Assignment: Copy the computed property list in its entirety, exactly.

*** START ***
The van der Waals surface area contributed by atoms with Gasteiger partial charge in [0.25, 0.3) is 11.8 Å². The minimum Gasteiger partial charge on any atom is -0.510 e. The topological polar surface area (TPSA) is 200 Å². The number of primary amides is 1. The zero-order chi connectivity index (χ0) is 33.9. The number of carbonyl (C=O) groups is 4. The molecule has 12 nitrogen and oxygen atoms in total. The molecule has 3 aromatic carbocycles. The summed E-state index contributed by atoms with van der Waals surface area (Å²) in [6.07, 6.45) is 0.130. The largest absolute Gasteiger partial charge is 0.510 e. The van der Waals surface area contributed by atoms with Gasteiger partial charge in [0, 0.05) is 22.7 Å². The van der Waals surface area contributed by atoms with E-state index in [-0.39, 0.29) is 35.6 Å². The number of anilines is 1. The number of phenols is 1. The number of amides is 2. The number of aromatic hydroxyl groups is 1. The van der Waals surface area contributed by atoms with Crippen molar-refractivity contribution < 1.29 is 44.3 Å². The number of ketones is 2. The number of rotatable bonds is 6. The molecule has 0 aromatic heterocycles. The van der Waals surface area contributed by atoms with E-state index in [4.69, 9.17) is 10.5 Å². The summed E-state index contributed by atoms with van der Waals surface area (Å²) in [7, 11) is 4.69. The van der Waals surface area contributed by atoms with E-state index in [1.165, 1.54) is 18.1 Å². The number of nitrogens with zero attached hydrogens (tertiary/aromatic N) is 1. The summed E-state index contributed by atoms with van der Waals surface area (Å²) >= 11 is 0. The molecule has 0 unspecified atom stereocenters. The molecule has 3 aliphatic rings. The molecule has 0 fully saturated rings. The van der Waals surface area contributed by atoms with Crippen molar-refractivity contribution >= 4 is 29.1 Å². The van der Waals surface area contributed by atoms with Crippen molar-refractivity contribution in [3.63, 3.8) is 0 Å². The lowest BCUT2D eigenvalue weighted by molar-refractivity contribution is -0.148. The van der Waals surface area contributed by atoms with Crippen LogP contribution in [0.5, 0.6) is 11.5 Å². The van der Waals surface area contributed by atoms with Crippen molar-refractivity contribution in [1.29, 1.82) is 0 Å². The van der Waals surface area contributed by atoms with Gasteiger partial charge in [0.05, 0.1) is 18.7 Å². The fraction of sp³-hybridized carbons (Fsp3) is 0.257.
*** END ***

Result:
The van der Waals surface area contributed by atoms with Gasteiger partial charge in [0.25, 0.3) is 11.8 Å². The minimum Gasteiger partial charge on any atom is -0.510 e. The topological polar surface area (TPSA) is 200 Å². The number of primary amides is 1. The zero-order chi connectivity index (χ0) is 33.9. The number of carbonyl (C=O) groups is 4. The molecule has 12 nitrogen and oxygen atoms in total. The molecule has 3 aromatic carbocycles. The summed E-state index contributed by atoms with van der Waals surface area (Å²) in [6.07, 6.45) is 0.130. The largest absolute Gasteiger partial charge is 0.510 e. The van der Waals surface area contributed by atoms with Gasteiger partial charge in [0, 0.05) is 22.7 Å². The van der Waals surface area contributed by atoms with E-state index in [-0.39, 0.29) is 35.6 Å². The number of anilines is 1. The number of phenols is 1. The number of amides is 2. The number of aromatic hydroxyl groups is 1. The van der Waals surface area contributed by atoms with Crippen molar-refractivity contribution < 1.29 is 44.3 Å². The number of ketones is 2. The number of rotatable bonds is 6. The molecule has 0 aromatic heterocycles. The van der Waals surface area contributed by atoms with E-state index in [4.69, 9.17) is 10.5 Å². The summed E-state index contributed by atoms with van der Waals surface area (Å²) in [7, 11) is 4.69. The van der Waals surface area contributed by atoms with E-state index in [1.165, 1.54) is 18.1 Å². The number of nitrogens with zero attached hydrogens (tertiary/aromatic N) is 1. The summed E-state index contributed by atoms with van der Waals surface area (Å²) >= 11 is 0. The molecule has 0 unspecified atom stereocenters. The molecule has 3 aliphatic rings. The molecule has 0 fully saturated rings. The van der Waals surface area contributed by atoms with Crippen molar-refractivity contribution >= 4 is 29.1 Å². The van der Waals surface area contributed by atoms with Crippen molar-refractivity contribution in [3.63, 3.8) is 0 Å². The lowest BCUT2D eigenvalue weighted by molar-refractivity contribution is -0.148. The van der Waals surface area contributed by atoms with Crippen LogP contribution in [0.5, 0.6) is 11.5 Å². The van der Waals surface area contributed by atoms with Crippen molar-refractivity contribution in [1.29, 1.82) is 0 Å². The van der Waals surface area contributed by atoms with Gasteiger partial charge in [0.05, 0.1) is 18.7 Å². The fraction of sp³-hybridized carbons (Fsp3) is 0.257.